I propose that the "proper" AUTOLOAD should look like

AUTOLOAD { my $self = $_[0]; # Not shift, using goto. my $method = ...; if (my $code = _autoloaded($self, $method)) { goto &$code; } elsif (my $next = next_autoload($self)) { goto &$next; } elsif ($method eq 'DESTROY') { # If people do $obj->DESTROY and there's no # DESTROY available then they'll be surprised. # Just as surprised I am that they call DESTROY # explicitly. return; } else { croak(...); } }

This implementation is pretty straight forward. If a method is autoloaded then it is invoked. If it isn't and there is another AUTOLOAD then the call is forwarded. If this is the last AUTOLOAD in line then it croaks unless DESTROY was called.

The "proper" can()?

I propose that the "proper" can should look like

sub can { my ($self, $method) = @_; # Not shift, using goto. # The call to UNIVERSAL::can() should be inside an eval EXPR # to get caller info right for when $method =~ /^SUPER::/, # if can() is exported (see Class::AUTOCAN below). my $universal = UNIVERSAL::can($self, $method); if (not defined $universal) { if (my $code = _autoloaded($self, $method)) { return $code; } } if (my $next = $self->next::can) { goto &$next } return $universal; # May be undefined. }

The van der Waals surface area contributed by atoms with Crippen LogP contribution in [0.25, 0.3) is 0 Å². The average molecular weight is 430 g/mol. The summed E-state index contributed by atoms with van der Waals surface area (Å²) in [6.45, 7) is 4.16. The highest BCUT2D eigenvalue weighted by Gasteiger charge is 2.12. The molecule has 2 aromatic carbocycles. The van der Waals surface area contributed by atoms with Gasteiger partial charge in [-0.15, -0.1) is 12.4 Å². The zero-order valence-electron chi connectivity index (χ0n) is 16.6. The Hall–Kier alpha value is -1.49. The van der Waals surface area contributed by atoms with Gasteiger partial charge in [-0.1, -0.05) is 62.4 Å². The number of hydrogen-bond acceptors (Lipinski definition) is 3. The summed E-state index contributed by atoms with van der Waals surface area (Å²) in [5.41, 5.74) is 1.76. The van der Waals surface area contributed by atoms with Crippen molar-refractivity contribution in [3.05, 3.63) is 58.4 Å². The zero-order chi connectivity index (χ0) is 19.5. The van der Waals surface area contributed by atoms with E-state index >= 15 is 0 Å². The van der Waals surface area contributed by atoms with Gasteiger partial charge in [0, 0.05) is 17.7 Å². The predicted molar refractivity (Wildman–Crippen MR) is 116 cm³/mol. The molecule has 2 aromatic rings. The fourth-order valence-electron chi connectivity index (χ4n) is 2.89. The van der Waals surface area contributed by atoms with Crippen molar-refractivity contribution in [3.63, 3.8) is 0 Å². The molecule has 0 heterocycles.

The method is autoloaded only if there is no such method regularly defined elsewhere in the inheritance chain. If there is no autoloaded method it queries the next can if there is one. If there is no next can then it returns the reference to the regular method, if any.

This is very similar to the AUTOLOAD above, only UNIVERSAL::can need not be checked in AUTOLOAD and DESTROY need not be handled in can. Instead of croaking if there is no regular or overloaded method it just returns undef.


I actually started writing this as an RFC for a module I wrote, Class::AUTOCAN, but I realized that most of the RFC would be about the problems it intends to solve rather than the module itself. Class::AUTOCAN basically exports AUTOLOAD and can as described above but uses a subroutine reference instead of &_autoloaded. It can be used like

use Class::AUTOCAN sub { my $self = shift; my ($method) = @_; if ($method =~ /^auto_/) { return sub { my $self = shift; return "$self called $method"; }; } return; };


Class::AUTOCAN->install( target => $pkg, code => sub { ... }, );

where the subroutine should return the autoloaded method or nothing if the class shouldn't autoload the method.

I would like to think that Class::AUTOCAN is "AUTOLOADing done right", but I would appreciate any feedback before thinking of preparing it for CPAN. I would not want to release another module to solve autoloading issues just to realize that it is flawed or that I missed something in the bigger picture.

Any feedback and thoughts would be appreciated.